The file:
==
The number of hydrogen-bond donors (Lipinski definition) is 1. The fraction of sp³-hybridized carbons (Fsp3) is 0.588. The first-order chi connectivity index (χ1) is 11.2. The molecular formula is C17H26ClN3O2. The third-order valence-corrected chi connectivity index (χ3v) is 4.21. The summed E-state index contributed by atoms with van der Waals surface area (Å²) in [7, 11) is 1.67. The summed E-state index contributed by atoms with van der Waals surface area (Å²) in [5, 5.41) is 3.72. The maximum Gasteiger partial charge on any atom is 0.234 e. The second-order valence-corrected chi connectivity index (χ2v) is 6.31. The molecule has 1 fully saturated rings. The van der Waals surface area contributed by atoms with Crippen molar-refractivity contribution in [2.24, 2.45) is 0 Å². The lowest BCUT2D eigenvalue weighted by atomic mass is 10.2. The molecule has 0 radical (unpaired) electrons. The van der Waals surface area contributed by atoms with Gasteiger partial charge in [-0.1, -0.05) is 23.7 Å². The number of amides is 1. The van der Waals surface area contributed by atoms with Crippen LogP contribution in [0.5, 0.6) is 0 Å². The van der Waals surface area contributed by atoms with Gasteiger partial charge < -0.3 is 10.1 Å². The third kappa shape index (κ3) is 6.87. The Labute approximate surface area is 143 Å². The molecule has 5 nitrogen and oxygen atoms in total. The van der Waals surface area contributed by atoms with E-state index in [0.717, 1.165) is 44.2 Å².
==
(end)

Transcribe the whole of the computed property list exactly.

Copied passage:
The number of hydrogen-bond donors (Lipinski definition) is 1. The fraction of sp³-hybridized carbons (Fsp3) is 0.588. The first-order chi connectivity index (χ1) is 11.2. The molecular formula is C17H26ClN3O2. The third-order valence-corrected chi connectivity index (χ3v) is 4.21. The summed E-state index contributed by atoms with van der Waals surface area (Å²) in [7, 11) is 1.67. The summed E-state index contributed by atoms with van der Waals surface area (Å²) in [5, 5.41) is 3.72. The maximum Gasteiger partial charge on any atom is 0.234 e. The second-order valence-corrected chi connectivity index (χ2v) is 6.31. The molecule has 1 fully saturated rings. The van der Waals surface area contributed by atoms with Crippen molar-refractivity contribution in [2.24, 2.45) is 0 Å². The lowest BCUT2D eigenvalue weighted by atomic mass is 10.2. The molecule has 0 radical (unpaired) electrons. The van der Waals surface area contributed by atoms with Gasteiger partial charge in [-0.1, -0.05) is 23.7 Å². The number of amides is 1. The van der Waals surface area contributed by atoms with Crippen LogP contribution in [0.5, 0.6) is 0 Å². The van der Waals surface area contributed by atoms with Gasteiger partial charge < -0.3 is 10.1 Å². The third kappa shape index (κ3) is 6.87. The Labute approximate surface area is 143 Å². The molecule has 5 nitrogen and oxygen atoms in total. The van der Waals surface area contributed by atoms with E-state index in [0.717, 1.165) is 44.2 Å².